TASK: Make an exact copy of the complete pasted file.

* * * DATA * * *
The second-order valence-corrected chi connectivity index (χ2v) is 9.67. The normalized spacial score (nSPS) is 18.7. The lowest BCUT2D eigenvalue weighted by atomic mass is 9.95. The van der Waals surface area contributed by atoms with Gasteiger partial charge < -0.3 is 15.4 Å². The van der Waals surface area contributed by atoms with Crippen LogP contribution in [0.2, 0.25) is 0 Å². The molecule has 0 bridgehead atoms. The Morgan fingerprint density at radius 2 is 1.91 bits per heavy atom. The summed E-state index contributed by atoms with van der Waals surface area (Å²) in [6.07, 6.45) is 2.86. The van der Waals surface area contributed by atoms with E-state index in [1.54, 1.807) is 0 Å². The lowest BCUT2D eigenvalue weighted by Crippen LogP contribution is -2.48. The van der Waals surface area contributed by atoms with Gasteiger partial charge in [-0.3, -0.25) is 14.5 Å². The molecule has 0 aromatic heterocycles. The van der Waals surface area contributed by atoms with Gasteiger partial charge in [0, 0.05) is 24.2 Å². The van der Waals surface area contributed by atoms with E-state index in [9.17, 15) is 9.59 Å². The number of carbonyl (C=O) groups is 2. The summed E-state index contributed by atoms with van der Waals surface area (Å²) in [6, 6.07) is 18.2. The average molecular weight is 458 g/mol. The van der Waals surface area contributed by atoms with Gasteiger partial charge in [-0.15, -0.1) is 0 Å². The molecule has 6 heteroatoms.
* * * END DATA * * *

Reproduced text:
The second-order valence-corrected chi connectivity index (χ2v) is 9.67. The normalized spacial score (nSPS) is 18.7. The lowest BCUT2D eigenvalue weighted by atomic mass is 9.95. The van der Waals surface area contributed by atoms with Gasteiger partial charge < -0.3 is 15.4 Å². The van der Waals surface area contributed by atoms with Crippen LogP contribution in [0.2, 0.25) is 0 Å². The molecule has 0 bridgehead atoms. The Morgan fingerprint density at radius 2 is 1.91 bits per heavy atom. The summed E-state index contributed by atoms with van der Waals surface area (Å²) in [6.07, 6.45) is 2.86. The van der Waals surface area contributed by atoms with E-state index in [1.54, 1.807) is 0 Å². The lowest BCUT2D eigenvalue weighted by Crippen LogP contribution is -2.48. The van der Waals surface area contributed by atoms with Gasteiger partial charge in [-0.3, -0.25) is 14.5 Å². The molecule has 0 aromatic heterocycles. The van der Waals surface area contributed by atoms with Gasteiger partial charge in [0, 0.05) is 24.2 Å². The van der Waals surface area contributed by atoms with E-state index in [9.17, 15) is 9.59 Å². The number of carbonyl (C=O) groups is 2. The summed E-state index contributed by atoms with van der Waals surface area (Å²) in [6, 6.07) is 18.2. The average molecular weight is 458 g/mol. The van der Waals surface area contributed by atoms with Gasteiger partial charge in [-0.15, -0.1) is 0 Å². The molecule has 6 heteroatoms.